13. Decking the Halls with Greenery was a Sign of Life during the Dead of Winter.
Christmas decorations these days take the form of tinsel, baubles or a variety of other artificial formats. However, the original Christmas decorations consisted of winter greenery and once again postdated the birth of Christ “Crowning the doors’, a reference to the practice of hanging evergreen vegetation around entrances was another pre-Christian custom that St Gregory Nazianzen warned against and with good reason. For right across Europe, from Scandinavia to the Mediterranean it was customary to ‘deck the halls’ with the boughs of any trees or plants with any semblance of life and color during midwinter. It was a custom that endured in northern Europe well into the early modern period and beyond.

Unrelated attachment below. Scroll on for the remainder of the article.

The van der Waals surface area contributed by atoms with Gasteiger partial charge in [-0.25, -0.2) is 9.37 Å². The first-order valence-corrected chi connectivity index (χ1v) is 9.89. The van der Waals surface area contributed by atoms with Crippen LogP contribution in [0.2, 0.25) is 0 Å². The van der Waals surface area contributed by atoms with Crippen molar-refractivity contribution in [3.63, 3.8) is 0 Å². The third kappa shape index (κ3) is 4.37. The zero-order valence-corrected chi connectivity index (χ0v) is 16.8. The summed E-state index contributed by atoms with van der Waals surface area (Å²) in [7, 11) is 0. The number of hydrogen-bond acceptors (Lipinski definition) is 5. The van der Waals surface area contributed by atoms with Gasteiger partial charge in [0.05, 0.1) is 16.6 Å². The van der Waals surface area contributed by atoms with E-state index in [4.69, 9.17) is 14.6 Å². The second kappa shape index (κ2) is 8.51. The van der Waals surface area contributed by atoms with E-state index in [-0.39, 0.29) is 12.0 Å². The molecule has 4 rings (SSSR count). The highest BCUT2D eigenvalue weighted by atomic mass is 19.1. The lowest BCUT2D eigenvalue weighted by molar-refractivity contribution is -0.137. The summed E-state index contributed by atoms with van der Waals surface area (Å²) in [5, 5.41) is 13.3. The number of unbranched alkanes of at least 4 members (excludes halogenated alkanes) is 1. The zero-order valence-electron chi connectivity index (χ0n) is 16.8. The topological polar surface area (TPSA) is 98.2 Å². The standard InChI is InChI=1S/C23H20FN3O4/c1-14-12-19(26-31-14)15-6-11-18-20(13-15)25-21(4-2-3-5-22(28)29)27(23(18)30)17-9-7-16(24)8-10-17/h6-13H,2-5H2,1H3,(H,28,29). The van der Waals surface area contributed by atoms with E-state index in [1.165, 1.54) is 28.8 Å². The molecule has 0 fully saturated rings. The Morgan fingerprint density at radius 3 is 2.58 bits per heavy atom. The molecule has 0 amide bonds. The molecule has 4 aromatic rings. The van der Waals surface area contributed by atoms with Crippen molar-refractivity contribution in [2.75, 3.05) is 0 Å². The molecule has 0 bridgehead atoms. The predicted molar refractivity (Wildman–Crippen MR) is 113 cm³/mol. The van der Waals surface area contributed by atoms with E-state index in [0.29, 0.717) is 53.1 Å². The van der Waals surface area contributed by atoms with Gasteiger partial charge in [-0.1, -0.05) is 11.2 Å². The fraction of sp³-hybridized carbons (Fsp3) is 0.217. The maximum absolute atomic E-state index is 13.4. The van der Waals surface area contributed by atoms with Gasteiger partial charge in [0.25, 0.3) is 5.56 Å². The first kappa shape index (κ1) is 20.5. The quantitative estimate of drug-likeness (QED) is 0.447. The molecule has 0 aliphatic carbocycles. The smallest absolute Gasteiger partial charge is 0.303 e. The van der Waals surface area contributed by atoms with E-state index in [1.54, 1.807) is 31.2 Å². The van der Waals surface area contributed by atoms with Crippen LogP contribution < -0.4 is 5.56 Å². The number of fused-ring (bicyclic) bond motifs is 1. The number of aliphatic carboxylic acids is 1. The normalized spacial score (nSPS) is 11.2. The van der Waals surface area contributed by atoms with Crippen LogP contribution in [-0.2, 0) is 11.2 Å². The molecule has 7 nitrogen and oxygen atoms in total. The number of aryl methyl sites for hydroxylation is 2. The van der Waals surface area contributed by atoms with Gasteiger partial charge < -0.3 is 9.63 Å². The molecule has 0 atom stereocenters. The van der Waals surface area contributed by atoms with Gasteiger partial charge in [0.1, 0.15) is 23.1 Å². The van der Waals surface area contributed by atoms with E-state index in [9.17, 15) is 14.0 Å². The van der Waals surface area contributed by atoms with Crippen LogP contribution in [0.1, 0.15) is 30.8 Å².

In ancient Rome, December was the time when people decked temples with new foliage- particularly at the time of the month’s festivals. At Saturnalia and Brumalia, they wreathed their homes and public buildings with vines in honor of Bacchus as well as any other perennial greenery. For the ancient Egyptians, such greenery was not readily at hand. So they used palm leaves, a symbol of resurrection and rebirth as a midwinter decoration. The purpose of these evergreen decorations was to remind partygoers that even in the darkest months there was life- and to ward off evil.